KJV:    17 And unto Adam he said, Because thou hast hearkened unto the voice of thy wife, and hast eaten of the tree, of which I commanded thee, saying, Thou shalt not eat of it: cursed is the ground for thy sake; in sorrow shalt thou eat of it all the days of thy life;

NET:  But to Adam he said,

“Because you obeyed your wife

and ate from the tree about which I commanded you,

‘You must not eat from it,’

cursed is the ground thanks to you;

in painful toil you will eat of it all the days of your lifeNRSV 3:17 And to the man he said, “Because you have listened to the voice of your wife, and have eaten of the tree about which I commanded you, ‘You shall not eat of it,’ cursed is the ground because of you; in toil you shall eat of it all the days of your life;

Note the logic of the verse:  the ground is being cursed because Adam obeyed his wife.  (Note also how this verse requires us to read into the story something that wasn’t narrated–namely, Eve commanding Adam to eat.)  Why would it make sense for the ground to be cursed because of something Adam did?

Note that the verse assumes that it was wrong for Adam to listen to his wife.  Why might this have been?  Did Adam know it was wrong to listen to her?

Why do you think the command and its violation are reiterated in this verse, but not in Eve’s situation in the previous verse?

Note the theme of eating:  they ate of forbidden fruit; now what they eat will only come as the result of painful toil.  And the serpent will eat dirt.

Note the parallelism between Adam and Eve’s consequences:  she will sorrow in pain to produce children; Adam will sorrow in pain to produce food.  What can we learn from these parallels?   In what ways are their consequences different, and in what ways might those differences be significant to our understanding of gender roles today?

18 Thorns also and thistles shall it bring forth to thee; and thou shalt eat the herb of the field;
19 In the sweat of thy face shalt thou eat bread, till thou return unto the ground; for out of it wast thou taken: for dust thou art, and unto dust shalt thou return.

NRSV thorns and thistles it shall bring forth for you; and you shall eat the plants of the field. By the sweat of your face you shall eat bread until you return to the ground, for out of it you were taken; you are dust, and to dust you shall return.”

I’m curious about the “for dust . . .” statement here.  Is it explaining why he will return to the ground?  If so, how does this relate to “the Fall”?  Which is to say, he’s always been created out of the dust, so why would eating of the fruit impact his relationship to it?  Also, isn’t it correct to say that Eve, too, will return to the dust, so why limit this to just Adam?  Why give an explanatory comment here, but no explanatory comment for Eve?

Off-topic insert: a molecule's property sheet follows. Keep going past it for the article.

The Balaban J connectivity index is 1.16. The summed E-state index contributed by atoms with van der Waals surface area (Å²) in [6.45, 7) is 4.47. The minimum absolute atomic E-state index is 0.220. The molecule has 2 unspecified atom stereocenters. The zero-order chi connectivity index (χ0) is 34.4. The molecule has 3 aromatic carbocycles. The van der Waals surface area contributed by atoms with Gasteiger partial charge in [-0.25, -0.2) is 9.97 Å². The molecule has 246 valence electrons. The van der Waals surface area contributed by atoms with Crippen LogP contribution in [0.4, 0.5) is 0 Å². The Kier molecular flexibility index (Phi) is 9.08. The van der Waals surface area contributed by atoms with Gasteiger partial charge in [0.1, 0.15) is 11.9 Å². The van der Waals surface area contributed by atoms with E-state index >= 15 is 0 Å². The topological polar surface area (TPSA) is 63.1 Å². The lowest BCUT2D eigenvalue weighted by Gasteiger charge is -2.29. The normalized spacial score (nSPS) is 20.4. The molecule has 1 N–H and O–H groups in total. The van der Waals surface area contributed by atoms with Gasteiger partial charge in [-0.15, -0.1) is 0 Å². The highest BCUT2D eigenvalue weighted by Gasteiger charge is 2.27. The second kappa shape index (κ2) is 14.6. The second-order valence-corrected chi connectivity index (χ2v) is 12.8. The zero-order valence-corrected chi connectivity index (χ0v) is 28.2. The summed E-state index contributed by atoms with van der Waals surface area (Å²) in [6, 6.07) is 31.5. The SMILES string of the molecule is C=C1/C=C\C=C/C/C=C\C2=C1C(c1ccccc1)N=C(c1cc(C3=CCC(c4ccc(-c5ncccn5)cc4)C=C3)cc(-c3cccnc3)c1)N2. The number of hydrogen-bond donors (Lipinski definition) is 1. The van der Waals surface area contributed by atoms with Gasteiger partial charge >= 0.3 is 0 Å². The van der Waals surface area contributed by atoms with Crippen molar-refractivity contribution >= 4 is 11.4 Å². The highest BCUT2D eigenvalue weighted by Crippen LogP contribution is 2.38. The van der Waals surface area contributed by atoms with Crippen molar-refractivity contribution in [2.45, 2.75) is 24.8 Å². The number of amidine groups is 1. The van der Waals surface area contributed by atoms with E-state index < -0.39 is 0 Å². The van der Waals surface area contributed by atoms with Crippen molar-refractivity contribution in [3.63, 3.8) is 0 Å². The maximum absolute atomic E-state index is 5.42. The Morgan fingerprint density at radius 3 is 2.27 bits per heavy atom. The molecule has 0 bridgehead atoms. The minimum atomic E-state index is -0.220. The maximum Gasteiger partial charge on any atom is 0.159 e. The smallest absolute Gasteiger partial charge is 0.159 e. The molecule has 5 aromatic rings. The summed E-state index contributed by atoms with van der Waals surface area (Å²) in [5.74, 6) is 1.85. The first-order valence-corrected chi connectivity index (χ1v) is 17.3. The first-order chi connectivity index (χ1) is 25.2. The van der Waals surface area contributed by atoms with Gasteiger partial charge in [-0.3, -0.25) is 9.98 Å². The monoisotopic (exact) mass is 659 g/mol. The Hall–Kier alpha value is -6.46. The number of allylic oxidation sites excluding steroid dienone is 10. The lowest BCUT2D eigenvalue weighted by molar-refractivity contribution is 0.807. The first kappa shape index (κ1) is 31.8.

General thoughts on this passage:

(1) Is it significant that the consequences are presented in this order:  serpent, then woman, then man?  If so, what is the significance of the order?

(2) We casually talk about these consequences as “curses,” but note that the ground is the only thing that is cursed (and the serpent as well)–Adam is not cursed, Eve is not cursed.  And, in fact, the ground is cursed “for thy sake,” suggesting that the cursing of the ground in some way is a benefit to Adam.  If these aren’t curses, what are they?  The natural consequences (to use the language of modern parenting practice) for having eaten the fruit?  Is this a “heads up” from God as to what they should expect?

(3) How does this account differ from Moses 5 and from the temple ceremony and what should we make of the differences?

(4) From my files; statements from various LDS thinkers and leaders about this passage:

Hugh Nibley:

“Now a curse [sic] was placed on Eve, and it looked as if she would have to pay a high price for taking the initiative in the search for knowledge. To our surprise the identical curse [sic] was placed on Adam also. For Eve, God ‘will greatly multiply thy sorrow and thy conception. In sorrow shalt thou bring forth children.’ (Gen. 3:16.) The key is the word for sorrow, atsav, meaning to labor, to toil, to sweat, to do something very hard. To multiply does not mean to add or increase but to repeat over and over again; the word in the Septuagint is plethynomai, as in the multiplying of words in the repetitious prayers of the ancients. Both the conception and the labor of Eve will be multiple; she will have many children. Then the Lord says to Adam, ‘In sorrow shalt thou eat of it all the days of thy life’ (that is, the bread that his labor must bring forth from the earth). The identical word is used in both cases; the root meaning is to work hard at cutting or digging; both the man and the woman must sorrow and both must labor. (The Septuagint word is lype, meaning bodily or mental strain, discomfort, or affliction.) It means not to be sorry, but to have a hard time. If Eve must labor to bring forth, so too must Adam labor (Gen. 3:17; Moses 4:23) to quicken the earth so it shall bring forth. Both of them bring forth life with sweat and tears, and Adam is not the favored party. If his labor is not as severe as hers, it is more protracted. For Eve’s life will be spared long after her childbearing—‘nevertheless thy life shall be spared’—while Adam’s toil must go on to the end of his days: ‘In sorrow shalt thou eat of it all the days of the life!’ Even retirement is no escape from that sorrow.”
–Hugh Nibley, “Patriarchy and Matriarchy,” Old Testament and Related Studies, page 92f.